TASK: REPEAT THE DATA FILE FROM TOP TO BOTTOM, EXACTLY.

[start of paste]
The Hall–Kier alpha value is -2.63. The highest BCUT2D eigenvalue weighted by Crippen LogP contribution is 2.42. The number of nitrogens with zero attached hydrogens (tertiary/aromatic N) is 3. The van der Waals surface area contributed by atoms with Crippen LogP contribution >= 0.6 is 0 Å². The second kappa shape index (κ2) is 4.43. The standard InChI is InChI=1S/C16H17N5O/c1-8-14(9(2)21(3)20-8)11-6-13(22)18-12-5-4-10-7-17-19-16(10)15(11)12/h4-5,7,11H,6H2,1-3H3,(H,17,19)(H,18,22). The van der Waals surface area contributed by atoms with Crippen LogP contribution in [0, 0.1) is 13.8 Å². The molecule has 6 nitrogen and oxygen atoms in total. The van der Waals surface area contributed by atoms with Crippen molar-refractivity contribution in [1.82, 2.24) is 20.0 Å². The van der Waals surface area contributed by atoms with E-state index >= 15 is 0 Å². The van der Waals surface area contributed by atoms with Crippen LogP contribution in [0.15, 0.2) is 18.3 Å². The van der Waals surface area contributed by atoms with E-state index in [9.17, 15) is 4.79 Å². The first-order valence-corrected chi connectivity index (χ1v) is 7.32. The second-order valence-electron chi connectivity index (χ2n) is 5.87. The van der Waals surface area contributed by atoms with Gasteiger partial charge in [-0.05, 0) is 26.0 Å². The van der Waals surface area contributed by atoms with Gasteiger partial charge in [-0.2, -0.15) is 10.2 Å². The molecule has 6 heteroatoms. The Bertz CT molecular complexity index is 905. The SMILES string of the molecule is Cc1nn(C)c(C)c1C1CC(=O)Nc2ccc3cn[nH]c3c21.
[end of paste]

The Hall–Kier alpha value is -2.63. The highest BCUT2D eigenvalue weighted by Crippen LogP contribution is 2.42. The number of nitrogens with zero attached hydrogens (tertiary/aromatic N) is 3. The van der Waals surface area contributed by atoms with Crippen LogP contribution >= 0.6 is 0 Å². The second kappa shape index (κ2) is 4.43. The standard InChI is InChI=1S/C16H17N5O/c1-8-14(9(2)21(3)20-8)11-6-13(22)18-12-5-4-10-7-17-19-16(10)15(11)12/h4-5,7,11H,6H2,1-3H3,(H,17,19)(H,18,22). The van der Waals surface area contributed by atoms with Crippen LogP contribution in [0, 0.1) is 13.8 Å². The molecule has 6 nitrogen and oxygen atoms in total. The van der Waals surface area contributed by atoms with Crippen molar-refractivity contribution in [1.82, 2.24) is 20.0 Å². The van der Waals surface area contributed by atoms with E-state index >= 15 is 0 Å². The van der Waals surface area contributed by atoms with Crippen LogP contribution in [0.15, 0.2) is 18.3 Å². The van der Waals surface area contributed by atoms with E-state index in [9.17, 15) is 4.79 Å². The first-order valence-corrected chi connectivity index (χ1v) is 7.32. The second-order valence-electron chi connectivity index (χ2n) is 5.87. The van der Waals surface area contributed by atoms with Gasteiger partial charge in [-0.05, 0) is 26.0 Å². The van der Waals surface area contributed by atoms with Gasteiger partial charge in [-0.2, -0.15) is 10.2 Å². The molecule has 6 heteroatoms. The Bertz CT molecular complexity index is 905. The SMILES string of the molecule is Cc1nn(C)c(C)c1C1CC(=O)Nc2ccc3cn[nH]c3c21.